• Climate change governance: 120 companies have now nominated a board member or board committee with explicit responsibility for oversight of the climate change.
  • Alignment of value chain GHG emissions with the Paris agreement goals: 50 companies have indicated they will aim to achieve net-zero emissions by 2050 or sooner.
  • Task Force for Climate-related Disclosure (TCFD) reporting: 59 companies have now formally supported the TCFD Recommendations via the official supporter statement

However, "there's an urgency and seriousness with which investors are looking for progress," Pfeifer told Bloomberg, which reported Monday on the letters and benchmark.

"We welcome the progress made so far," she explained, "but we really want to see further progress: when you've made a commitment we want to see the details of how that is going to be implemented, and when you haven't made a commitment yet we want to see that as soon as possible."

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Fellow initiative steering committee member Mindy Lubber, CEO and president of the investor network Ceres, said that "the Climate Action 100+ Net-Zero Company Benchmark is a critical investor engagement tool to make further progress at speed and scale with the world's largest corporate emitters on climate change."

"It will send a strong message to corporate boards and management that companies across sectors have already begun to make the shift to a net-zero emissions business, and it is time for the rest to follow," Lubber continued. "Investors are ready to engage the initiative's focus companies to raise their climate ambition in order to accelerate the global transition to a net-zero emissions economy."

The steering committee also includes representatives from four other investor networks—AIGCC, IGCC, IIGCC, and PRI—who signed on to the letter. PRI's Fiona Reynolds emphasized that "central to achieving climate goals is the setting of clear targets on how companies plan to move to net-zero as well as ensuring that they are transparent and held accountable for actions taken."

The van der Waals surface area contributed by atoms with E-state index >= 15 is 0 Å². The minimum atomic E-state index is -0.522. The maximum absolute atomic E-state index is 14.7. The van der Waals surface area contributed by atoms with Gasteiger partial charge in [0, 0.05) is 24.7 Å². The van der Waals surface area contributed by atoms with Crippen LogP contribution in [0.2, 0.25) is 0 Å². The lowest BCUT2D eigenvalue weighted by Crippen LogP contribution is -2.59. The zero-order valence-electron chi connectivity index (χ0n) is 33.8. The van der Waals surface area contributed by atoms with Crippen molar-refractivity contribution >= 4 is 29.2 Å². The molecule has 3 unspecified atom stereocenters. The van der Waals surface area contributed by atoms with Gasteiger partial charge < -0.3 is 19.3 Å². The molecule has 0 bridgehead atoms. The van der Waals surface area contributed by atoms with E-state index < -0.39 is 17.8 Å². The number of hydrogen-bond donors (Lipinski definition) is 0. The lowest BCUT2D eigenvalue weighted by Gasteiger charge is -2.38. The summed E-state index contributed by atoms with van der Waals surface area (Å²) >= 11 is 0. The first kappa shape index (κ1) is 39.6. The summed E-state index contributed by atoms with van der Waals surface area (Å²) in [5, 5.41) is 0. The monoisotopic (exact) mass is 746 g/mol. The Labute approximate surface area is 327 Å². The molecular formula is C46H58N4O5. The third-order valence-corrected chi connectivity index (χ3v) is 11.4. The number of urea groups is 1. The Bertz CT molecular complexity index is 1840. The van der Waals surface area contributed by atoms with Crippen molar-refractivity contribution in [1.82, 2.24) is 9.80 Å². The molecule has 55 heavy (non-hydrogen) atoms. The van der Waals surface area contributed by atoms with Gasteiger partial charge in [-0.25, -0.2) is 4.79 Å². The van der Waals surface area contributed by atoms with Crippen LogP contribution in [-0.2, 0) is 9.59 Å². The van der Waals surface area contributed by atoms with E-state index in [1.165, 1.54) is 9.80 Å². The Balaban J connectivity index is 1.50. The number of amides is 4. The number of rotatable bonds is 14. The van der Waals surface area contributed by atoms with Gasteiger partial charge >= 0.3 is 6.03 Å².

Leaders at As You Sow, a nonprofit known for shareholder advocacy and member of Climate Action 100+, welcomed the benchmark, with president Danielle Fugere saying in a statement that "given the short window of time to transition successfully, every company, every industry, and every investor must take an active role in building the safe and economically sound future in which we want to live."

Since its launch, the initiative "has achieved great strides in mainstreaming the climate issue," said As You Sow energy program manager Lila Holzman, "and investor awareness of the material impacts of the climate crisis will only continue to increase."

"This tool will create a standardized means of assessing genuine company progress toward climate goals, helping investors see through the variety of current company claims about Paris alignment and net-zero goals," she added. "We hope that by highlighting the widening differentiation across corporates, more companies will step up."

This post has been updated with comment from As You Sow.